A “Trusted Elections” tour that plans to stop in each of the state’s 14 congressional districts devotes time in each 90-minute town hall for an explanation on how voting machines work.
In addition to computer experts, the meetings feature county elections directors, Democratic and Republican elections lawyers, and Democratic and Republican members of county elections boards. The Carter Center, a nonprofit based in Atlanta, is sponsoring the tour. Bob Orr, a former Republican Supreme Court justice, and former Charlotte Mayor Jennifer Roberts are leading the effort.
At the Johnston County courthouse on Aug. 31, Brad Reaves, an expert in computer system privacy at NC State University told the audience that none of the state’s voting machines can be hacked because they’re never connected to a network.
Mitch Kokai, senior political analyst at the John Locke Foundation, moderated the session and asked panelist questions the audience submitted. The local elections officials got the challenging ones.
Among the questions: Why can’t a county hand-count if that’s what the community wants to do?
Johnston County elections board Chairman Gordon Woodruff said there are far too many ballots to count by hand. About 111,000 people voted in Johnston County in 2020.
Recent recounts have found errors of one or two votes, representing a tiny fraction of 1%, he said. And the hand-eye audits that the state requires for selected precincts confirm the machines’ accuracy, he said.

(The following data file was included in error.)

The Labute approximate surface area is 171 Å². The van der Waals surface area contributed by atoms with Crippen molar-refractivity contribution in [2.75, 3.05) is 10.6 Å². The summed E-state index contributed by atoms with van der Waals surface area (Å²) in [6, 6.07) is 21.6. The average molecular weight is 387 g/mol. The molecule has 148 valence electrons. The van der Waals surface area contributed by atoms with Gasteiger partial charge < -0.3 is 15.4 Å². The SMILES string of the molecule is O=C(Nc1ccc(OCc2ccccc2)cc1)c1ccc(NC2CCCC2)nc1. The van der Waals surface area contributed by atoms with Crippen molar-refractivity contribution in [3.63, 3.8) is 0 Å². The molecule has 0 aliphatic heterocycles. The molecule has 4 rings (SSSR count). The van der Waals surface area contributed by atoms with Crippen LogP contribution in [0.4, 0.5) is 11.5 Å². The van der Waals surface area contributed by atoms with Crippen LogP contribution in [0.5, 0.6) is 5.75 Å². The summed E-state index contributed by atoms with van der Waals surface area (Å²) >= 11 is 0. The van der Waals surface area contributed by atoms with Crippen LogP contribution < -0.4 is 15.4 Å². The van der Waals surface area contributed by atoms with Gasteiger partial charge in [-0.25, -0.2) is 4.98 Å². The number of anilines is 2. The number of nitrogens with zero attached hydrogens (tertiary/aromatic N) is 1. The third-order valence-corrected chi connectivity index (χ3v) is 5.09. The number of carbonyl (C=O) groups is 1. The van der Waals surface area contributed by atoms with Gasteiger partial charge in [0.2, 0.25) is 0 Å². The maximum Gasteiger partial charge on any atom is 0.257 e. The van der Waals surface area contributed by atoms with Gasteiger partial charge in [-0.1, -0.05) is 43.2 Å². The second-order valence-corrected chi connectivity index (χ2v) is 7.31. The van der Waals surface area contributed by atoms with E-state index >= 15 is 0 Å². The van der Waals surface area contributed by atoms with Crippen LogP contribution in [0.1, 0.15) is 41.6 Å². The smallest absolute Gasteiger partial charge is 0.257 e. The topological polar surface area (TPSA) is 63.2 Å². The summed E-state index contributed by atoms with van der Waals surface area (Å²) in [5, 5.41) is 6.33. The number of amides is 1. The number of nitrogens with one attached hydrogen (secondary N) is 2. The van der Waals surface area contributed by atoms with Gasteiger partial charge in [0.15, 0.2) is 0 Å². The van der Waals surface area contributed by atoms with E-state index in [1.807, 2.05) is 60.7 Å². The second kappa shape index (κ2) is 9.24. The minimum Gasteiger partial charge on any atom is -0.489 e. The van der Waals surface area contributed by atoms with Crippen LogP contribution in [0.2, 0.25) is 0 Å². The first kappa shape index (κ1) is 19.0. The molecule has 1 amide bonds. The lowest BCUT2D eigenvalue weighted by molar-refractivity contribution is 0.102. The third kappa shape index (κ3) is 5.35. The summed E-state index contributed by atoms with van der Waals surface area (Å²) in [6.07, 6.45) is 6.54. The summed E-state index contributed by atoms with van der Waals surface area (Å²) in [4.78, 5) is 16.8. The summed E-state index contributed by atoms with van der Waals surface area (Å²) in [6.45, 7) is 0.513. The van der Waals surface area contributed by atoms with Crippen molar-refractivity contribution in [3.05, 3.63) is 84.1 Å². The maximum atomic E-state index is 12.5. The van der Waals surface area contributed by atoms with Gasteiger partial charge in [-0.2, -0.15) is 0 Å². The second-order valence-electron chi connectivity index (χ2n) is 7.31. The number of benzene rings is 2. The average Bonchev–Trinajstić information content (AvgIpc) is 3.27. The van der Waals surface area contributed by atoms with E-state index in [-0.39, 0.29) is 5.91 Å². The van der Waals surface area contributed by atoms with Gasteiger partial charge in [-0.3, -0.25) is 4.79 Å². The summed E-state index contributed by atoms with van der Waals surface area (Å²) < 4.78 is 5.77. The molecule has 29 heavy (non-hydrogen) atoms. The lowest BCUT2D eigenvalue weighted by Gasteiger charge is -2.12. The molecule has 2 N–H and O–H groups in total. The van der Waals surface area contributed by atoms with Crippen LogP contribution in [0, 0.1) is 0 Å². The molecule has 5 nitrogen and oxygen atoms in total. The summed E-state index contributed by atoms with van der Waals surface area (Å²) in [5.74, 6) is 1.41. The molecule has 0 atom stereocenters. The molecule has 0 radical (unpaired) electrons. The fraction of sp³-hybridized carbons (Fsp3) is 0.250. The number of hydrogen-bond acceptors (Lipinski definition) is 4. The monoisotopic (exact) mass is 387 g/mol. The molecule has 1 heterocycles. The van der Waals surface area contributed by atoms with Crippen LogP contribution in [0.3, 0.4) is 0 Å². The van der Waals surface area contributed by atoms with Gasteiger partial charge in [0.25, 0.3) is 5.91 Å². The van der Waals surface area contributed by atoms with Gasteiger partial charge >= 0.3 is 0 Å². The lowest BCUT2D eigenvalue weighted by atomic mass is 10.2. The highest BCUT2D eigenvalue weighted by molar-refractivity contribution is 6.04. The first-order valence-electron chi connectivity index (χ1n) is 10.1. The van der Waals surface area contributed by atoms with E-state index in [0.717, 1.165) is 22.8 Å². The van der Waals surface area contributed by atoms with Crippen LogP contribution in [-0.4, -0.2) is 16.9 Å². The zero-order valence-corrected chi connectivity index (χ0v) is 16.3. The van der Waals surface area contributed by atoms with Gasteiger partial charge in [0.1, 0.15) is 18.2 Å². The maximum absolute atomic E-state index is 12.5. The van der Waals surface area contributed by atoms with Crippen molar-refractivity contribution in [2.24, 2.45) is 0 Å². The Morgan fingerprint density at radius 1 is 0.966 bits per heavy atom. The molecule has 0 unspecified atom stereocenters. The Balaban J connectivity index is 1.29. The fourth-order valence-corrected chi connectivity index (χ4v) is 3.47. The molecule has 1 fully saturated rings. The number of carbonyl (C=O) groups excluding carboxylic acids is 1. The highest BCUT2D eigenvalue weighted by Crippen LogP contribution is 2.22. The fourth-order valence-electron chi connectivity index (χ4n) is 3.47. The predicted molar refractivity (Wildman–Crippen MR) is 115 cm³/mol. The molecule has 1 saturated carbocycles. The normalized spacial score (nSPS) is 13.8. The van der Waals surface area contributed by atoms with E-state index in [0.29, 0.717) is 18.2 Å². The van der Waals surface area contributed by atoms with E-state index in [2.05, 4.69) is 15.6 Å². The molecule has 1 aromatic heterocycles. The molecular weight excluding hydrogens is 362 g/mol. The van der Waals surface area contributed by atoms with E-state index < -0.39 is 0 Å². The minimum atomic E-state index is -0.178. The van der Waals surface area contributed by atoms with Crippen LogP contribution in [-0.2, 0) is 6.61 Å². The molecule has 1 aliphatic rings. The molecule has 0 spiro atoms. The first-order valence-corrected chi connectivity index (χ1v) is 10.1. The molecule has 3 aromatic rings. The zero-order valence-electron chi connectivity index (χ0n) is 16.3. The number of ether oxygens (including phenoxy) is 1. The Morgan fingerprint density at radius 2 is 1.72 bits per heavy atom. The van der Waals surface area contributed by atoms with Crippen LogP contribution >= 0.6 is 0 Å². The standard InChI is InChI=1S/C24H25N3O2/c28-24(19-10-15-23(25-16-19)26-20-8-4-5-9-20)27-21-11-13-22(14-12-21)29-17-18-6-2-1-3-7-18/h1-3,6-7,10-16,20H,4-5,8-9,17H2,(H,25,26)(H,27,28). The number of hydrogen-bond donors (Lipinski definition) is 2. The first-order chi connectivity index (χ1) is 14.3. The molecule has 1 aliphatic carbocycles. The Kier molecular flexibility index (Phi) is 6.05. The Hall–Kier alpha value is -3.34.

“The machines are so good, it’s really not a major issue,” Woodruff said.
Nonetheless, interest in hand-counting is taking root. It’s become a theme for the half-dozen or so people who regularly attended Surry commissioners’ meetings this summer to complain about elections.
One resident told Surry commissioners that school children should be given the task of counting ballots as part of civics instruction starting in sixth grade.
In an interview this week, Orr said elections officials have appreciated the chance to talk about what they do. Participants aren’t there to challenge people’s beliefs, he said, but to let audiences hear from the local people who run elections about how it all works.
Some of the same questions get asked at every stop, Orr said. He thinks members of groups challenging the elections go to the town halls to raise them.
The only real “vocal pushback” so far came in New Bern, where a video substituted for a live election security expert. People in the audience called it “propaganda” and “lies,” he said
“It’s lack of information, or understanding, or confidence in technology,” Orr said. “I don’t’ know what you do about that, but we’re trying.”
The “Trusted Elections” tour has an online town hall scheduled for Monday, Sept. 19.